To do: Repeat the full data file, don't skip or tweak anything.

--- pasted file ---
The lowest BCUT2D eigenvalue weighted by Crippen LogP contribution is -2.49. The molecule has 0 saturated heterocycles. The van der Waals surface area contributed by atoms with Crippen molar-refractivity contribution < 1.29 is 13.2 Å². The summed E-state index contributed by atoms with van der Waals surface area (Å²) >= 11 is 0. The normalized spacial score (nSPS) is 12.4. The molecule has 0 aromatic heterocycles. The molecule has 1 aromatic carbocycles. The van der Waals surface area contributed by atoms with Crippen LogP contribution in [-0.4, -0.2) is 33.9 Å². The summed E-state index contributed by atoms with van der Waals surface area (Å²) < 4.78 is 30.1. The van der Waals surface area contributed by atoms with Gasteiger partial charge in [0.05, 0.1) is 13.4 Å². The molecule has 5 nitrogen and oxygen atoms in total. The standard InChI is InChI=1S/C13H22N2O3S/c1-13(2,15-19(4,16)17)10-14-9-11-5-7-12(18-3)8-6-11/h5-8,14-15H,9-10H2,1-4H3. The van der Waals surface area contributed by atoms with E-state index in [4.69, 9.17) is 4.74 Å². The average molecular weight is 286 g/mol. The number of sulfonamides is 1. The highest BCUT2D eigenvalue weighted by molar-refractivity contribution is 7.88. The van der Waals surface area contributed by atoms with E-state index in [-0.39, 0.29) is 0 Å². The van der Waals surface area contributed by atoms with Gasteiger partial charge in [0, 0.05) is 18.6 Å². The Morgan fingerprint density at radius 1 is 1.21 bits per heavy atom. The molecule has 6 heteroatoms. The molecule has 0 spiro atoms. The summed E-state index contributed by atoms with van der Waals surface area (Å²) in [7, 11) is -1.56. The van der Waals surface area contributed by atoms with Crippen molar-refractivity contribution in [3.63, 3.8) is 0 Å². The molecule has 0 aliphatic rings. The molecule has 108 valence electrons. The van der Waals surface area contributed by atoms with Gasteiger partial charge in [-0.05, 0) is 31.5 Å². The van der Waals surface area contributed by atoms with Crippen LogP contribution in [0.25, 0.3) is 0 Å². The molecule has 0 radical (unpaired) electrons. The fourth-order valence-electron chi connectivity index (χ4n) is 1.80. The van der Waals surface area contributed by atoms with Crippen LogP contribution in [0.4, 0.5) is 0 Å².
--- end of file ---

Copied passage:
The lowest BCUT2D eigenvalue weighted by Crippen LogP contribution is -2.49. The molecule has 0 saturated heterocycles. The van der Waals surface area contributed by atoms with Crippen molar-refractivity contribution < 1.29 is 13.2 Å². The summed E-state index contributed by atoms with van der Waals surface area (Å²) >= 11 is 0. The normalized spacial score (nSPS) is 12.4. The molecule has 0 aromatic heterocycles. The molecule has 1 aromatic carbocycles. The van der Waals surface area contributed by atoms with Crippen LogP contribution in [-0.4, -0.2) is 33.9 Å². The summed E-state index contributed by atoms with van der Waals surface area (Å²) < 4.78 is 30.1. The van der Waals surface area contributed by atoms with Gasteiger partial charge in [0.05, 0.1) is 13.4 Å². The molecule has 5 nitrogen and oxygen atoms in total. The standard InChI is InChI=1S/C13H22N2O3S/c1-13(2,15-19(4,16)17)10-14-9-11-5-7-12(18-3)8-6-11/h5-8,14-15H,9-10H2,1-4H3. The van der Waals surface area contributed by atoms with E-state index in [4.69, 9.17) is 4.74 Å². The average molecular weight is 286 g/mol. The number of sulfonamides is 1. The highest BCUT2D eigenvalue weighted by molar-refractivity contribution is 7.88. The van der Waals surface area contributed by atoms with E-state index in [-0.39, 0.29) is 0 Å². The van der Waals surface area contributed by atoms with Gasteiger partial charge in [0, 0.05) is 18.6 Å². The Morgan fingerprint density at radius 1 is 1.21 bits per heavy atom. The molecule has 6 heteroatoms. The molecule has 0 spiro atoms. The summed E-state index contributed by atoms with van der Waals surface area (Å²) in [7, 11) is -1.56. The van der Waals surface area contributed by atoms with Crippen molar-refractivity contribution in [3.63, 3.8) is 0 Å². The molecule has 0 aliphatic rings. The molecule has 108 valence electrons. The van der Waals surface area contributed by atoms with Gasteiger partial charge in [-0.05, 0) is 31.5 Å². The van der Waals surface area contributed by atoms with Crippen LogP contribution in [0.25, 0.3) is 0 Å². The molecule has 0 radical (unpaired) electrons. The fourth-order valence-electron chi connectivity index (χ4n) is 1.80. The van der Waals surface area contributed by atoms with Crippen LogP contribution in [0.4, 0.5) is 0 Å².